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Price Tag of Losing the Browns is Hard to Decipher

Price Tag of Losing the Browns is Hard to Decipher

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Published by Brian Cummins
By Becky Yerak, Plain Dealer, Cleveland, Ohio, 1.14.96
By Becky Yerak, Plain Dealer, Cleveland, Ohio, 1.14.96

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Published by: Brian Cummins on Jan 23, 2013
Copyright:Attribution Non-commercial


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Price Tag of Losing the Browns is Hard to Decipher
By Becky Yerak, Plain Dealer, Cleveland, Ohio, 1.14.96In their fight to keep the Cleveland in the Cleveland Browns , city officials and civic boosters argue thateconomic activity would be greatly crimped if the team makes good on its threat to move to Baltimore. Butseveral economists punch more holes in that reasoning than the Browns' offensive blockers did all seasonagainst opposing defensive lines. They say civic leaders overstate the financial importance of professionalfootball to Cleveland.Last week, after a study was released that rocketed estimates of the Browns' annual economic impact from$47.9 million to at least $79 million, some economists suggested the figures had moved from overstatement togross exaggeration."The overall economic impact of the Browns' exit will be next to nil," James Coons, chief economist for Huntington National Bank in Columbus, wrote in a recent report about Cleveland's economy.To be sure, pro football brings immeasurable psychological pleasure to fans. During football season, theBrowns are a common topic of conversation, bonding area residents.Civic leaders, already touting Cleveland as a Fortune 500 colony, say the prestige of pro sports gives the city amajor-league image, helping to attract and keep businesses.And Browns majority owner Art Modell got his nomadic urges just as the Rock and Roll Hall of Fame andMuseum opened last summer and as the Indians regularly packed their new Jacobs Field digs.Coons and other economists acknowledge that businesses serving the Dawgs will suffer short-term pain. Cashregisters will be quieter at some hotels, parking lots, charter-bus operators, sporting goods retailers, travelagencies and cab service companies, among others."It will have a material impact, not just at the stadium but across the city," said Larry Lisy, general manager of Beverage Distributors Inc. The Cleveland distributor of such brands as Miller, Stroh's and Heineken beers might be forced to lay off some of its 150 workers if the Browns move, he said.While Beverage Distributors and other individual businesses figure their possible losses, the team's total impacthas been a moving target.In early 1995, the Greater Cleveland Growth Association estimated the Browns were worth $36.4 million a year to the local economy, making certain assumptions on its own and depending on previous studies by theConvention & Visitors Bureau of Greater Cleveland.In recent months, the Growth Association, factoring in higher ticket prices, boosted its estimate to $47.9 million- $28.6 million from local fans and $19.3 million from fans traveling from outside an eight-county metropolitanarea.And Thursday evening - six days before NFL owners begin meeting in Atlanta to consider the team's plannedmove - the Growth Association released a new estimate: $79 million. And that's just for non-local fans; theassociation hasn't finished analyzing local fans' spending data.By contrast, the rock hall is estimated to pump $85 million a year into the local economy.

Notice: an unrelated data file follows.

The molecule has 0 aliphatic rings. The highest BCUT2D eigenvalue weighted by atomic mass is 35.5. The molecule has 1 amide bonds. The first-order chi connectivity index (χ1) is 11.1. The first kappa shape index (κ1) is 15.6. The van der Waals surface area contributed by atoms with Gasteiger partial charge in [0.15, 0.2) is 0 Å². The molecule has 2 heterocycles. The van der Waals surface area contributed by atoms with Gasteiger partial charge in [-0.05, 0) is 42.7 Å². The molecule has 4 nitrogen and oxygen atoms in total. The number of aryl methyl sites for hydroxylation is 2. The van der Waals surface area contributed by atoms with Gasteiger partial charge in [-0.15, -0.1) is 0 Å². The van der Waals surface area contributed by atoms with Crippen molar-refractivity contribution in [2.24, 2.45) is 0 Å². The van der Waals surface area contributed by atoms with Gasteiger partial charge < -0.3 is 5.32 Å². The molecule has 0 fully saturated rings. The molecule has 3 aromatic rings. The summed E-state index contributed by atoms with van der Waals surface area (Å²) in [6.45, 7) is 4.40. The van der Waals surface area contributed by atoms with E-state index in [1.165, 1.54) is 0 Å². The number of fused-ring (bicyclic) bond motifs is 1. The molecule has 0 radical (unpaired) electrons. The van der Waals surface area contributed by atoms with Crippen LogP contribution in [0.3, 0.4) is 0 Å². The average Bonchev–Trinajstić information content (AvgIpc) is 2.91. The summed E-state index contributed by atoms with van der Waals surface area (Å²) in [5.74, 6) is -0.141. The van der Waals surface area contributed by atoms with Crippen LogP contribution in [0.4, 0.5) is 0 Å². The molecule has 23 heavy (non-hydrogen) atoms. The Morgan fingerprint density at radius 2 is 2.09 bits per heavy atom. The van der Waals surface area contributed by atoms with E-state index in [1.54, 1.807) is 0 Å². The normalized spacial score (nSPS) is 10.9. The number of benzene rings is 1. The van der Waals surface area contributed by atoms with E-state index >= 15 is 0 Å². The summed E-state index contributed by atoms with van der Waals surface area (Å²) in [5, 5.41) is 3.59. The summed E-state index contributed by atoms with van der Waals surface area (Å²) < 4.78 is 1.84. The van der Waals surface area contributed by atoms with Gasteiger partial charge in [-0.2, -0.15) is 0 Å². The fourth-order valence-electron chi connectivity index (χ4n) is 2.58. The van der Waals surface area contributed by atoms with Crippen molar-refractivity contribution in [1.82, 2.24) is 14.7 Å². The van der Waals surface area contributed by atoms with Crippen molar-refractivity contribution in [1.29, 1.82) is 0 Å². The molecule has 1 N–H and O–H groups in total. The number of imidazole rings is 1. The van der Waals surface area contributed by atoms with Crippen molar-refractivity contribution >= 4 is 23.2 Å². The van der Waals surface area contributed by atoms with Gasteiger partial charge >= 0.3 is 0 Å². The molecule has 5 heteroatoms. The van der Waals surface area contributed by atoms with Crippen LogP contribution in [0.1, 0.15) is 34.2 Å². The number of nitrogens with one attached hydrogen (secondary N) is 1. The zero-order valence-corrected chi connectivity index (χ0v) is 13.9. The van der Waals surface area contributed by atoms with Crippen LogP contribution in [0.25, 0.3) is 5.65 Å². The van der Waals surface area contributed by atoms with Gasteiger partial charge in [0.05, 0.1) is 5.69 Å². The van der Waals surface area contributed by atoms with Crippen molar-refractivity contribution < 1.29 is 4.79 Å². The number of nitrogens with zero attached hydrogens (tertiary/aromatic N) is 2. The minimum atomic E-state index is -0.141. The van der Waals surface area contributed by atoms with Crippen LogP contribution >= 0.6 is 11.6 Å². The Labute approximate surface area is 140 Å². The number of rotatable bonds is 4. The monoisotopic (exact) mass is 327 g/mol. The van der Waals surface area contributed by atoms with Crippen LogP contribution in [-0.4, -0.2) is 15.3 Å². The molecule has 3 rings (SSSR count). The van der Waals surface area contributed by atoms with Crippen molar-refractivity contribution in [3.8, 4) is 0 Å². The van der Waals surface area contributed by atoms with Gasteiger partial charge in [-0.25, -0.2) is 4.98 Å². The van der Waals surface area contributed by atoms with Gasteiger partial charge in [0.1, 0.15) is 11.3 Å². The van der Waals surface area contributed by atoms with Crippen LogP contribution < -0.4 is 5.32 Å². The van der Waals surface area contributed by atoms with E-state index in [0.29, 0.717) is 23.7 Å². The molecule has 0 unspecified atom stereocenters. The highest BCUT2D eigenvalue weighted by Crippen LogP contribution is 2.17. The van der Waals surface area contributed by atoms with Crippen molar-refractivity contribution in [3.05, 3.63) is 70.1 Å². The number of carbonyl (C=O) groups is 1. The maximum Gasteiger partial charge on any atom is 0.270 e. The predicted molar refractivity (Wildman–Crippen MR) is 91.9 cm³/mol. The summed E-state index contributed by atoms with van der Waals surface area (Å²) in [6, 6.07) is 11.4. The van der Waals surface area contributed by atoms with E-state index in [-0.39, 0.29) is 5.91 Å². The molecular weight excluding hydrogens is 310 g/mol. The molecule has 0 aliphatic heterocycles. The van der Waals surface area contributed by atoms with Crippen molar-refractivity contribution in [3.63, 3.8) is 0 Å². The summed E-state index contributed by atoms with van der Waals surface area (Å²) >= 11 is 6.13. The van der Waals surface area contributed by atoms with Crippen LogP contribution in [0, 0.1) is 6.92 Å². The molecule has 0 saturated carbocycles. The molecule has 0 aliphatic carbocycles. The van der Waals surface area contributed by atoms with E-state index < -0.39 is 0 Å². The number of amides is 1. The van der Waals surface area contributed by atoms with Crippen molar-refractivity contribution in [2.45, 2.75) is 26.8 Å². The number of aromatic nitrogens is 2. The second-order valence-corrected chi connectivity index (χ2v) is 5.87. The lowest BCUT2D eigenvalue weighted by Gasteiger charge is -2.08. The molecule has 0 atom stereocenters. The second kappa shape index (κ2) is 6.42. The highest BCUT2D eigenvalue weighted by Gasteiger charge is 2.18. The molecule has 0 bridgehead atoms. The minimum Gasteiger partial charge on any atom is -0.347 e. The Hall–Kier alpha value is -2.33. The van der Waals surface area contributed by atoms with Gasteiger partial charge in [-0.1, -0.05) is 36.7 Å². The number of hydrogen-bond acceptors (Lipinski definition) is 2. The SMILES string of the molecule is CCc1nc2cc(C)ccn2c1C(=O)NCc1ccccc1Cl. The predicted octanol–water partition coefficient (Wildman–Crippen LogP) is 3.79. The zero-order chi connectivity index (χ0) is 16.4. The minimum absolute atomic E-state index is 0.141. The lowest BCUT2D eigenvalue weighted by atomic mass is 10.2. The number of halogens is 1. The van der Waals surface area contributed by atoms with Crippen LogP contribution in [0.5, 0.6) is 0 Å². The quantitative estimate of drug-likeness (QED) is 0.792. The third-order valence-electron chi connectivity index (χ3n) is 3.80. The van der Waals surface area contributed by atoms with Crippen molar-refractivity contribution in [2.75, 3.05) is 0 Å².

"You're bringing in dollars from outside the region that wouldn't otherwise be here," said Jack Kleinhenz , theGrowth Association's chief economist.Kleinhenz is aware that many economists pan the inclusion of local spending because they say that's money thatlocal fans would just spend elsewhere even if football becomes kaput in Cleveland. After all, if fans buy hotdogs at the game, that means they might not buy them at the grocery store, the economists say.Still, several economists say the Growth Association's changing of economic impact figures is the sort of financial gymnastics making them skeptical about the true impact.The new $79 million figure was based on surveys of 437 fans - 54 percent of them non-local visitors - duringthe Browns' last three games at Cleveland Stadium, against the Green Bay Packers, the Pittsburgh Steelers andthe Cincinnati Bengals."It's a more complete way of making estimates associated with sport attractions," Kleinhenz said, adding thatinterviewing fans is a more accurate method. "The other figures were based on assumptions, and those werevery conservative assumptions."The $79 million also includes a "multiplier," an economic tool used to measure the ripple effect of spending by,say, a beer vendor who turns around and spends his tips in the area economy.Asked if the $79 million would hold true if the Houston Oilers, the Miami Dolphins and the San DiegoChargers had been the last three home opponents instead of three relatively close Midwest teams, Kleinhenzsaid, "I can't answer that question. But I don't have facts that would tell me otherwise. And if the Browns had aneven better-performing team, that would have increased the number of attendees."Dean Baim, a Pepperdine University economics professor in Malibu, Calif., is wary of economic impact figurestied to sports teams. "When you were growing up, your mom probably said `seeing is believing,' Baim said."This is one area where believing is seeing. If you want to show economic growth, you're going to come upwith the numbers to prove it." Non-local spending might not go away with the Browns, he said."How do you know that those fans wouldn't have come to the rock hall instead of a Browns game?" Baimasked. "If they're that mobile that they can come to Cleveland for the Browns, they may come to Cleveland for some other entertainment."Andrew Zimbalist, an economics professor at Smith College in Northampton, Mass., said the GrowthAssociation's estimates of spending by non-local fans should reflect only spending that stays in Cleveland.In its previous study, the Growth Association estimated that non-local fans each spend $16 in retail shops. Evenif that's true, Zimbalist said, that doesn't mean that, say, a Galleria merchant walks home with $16 in his or her  pocket. The retailer, after all, had to buy merchandise, and in fact might pocket only $2.Of the new $79 million estimate, Zimbalist said, "The idea that these figures changed is a product of howillusory these studies are."Rodney Fort, a Washington State University economics professor, questioned the Growth Association's latestestimate that 38,150 non-local fans attend Browns games - compared with the 4,780 estimated in the previousstudy. In the last three home games, the average attendance was 59,510.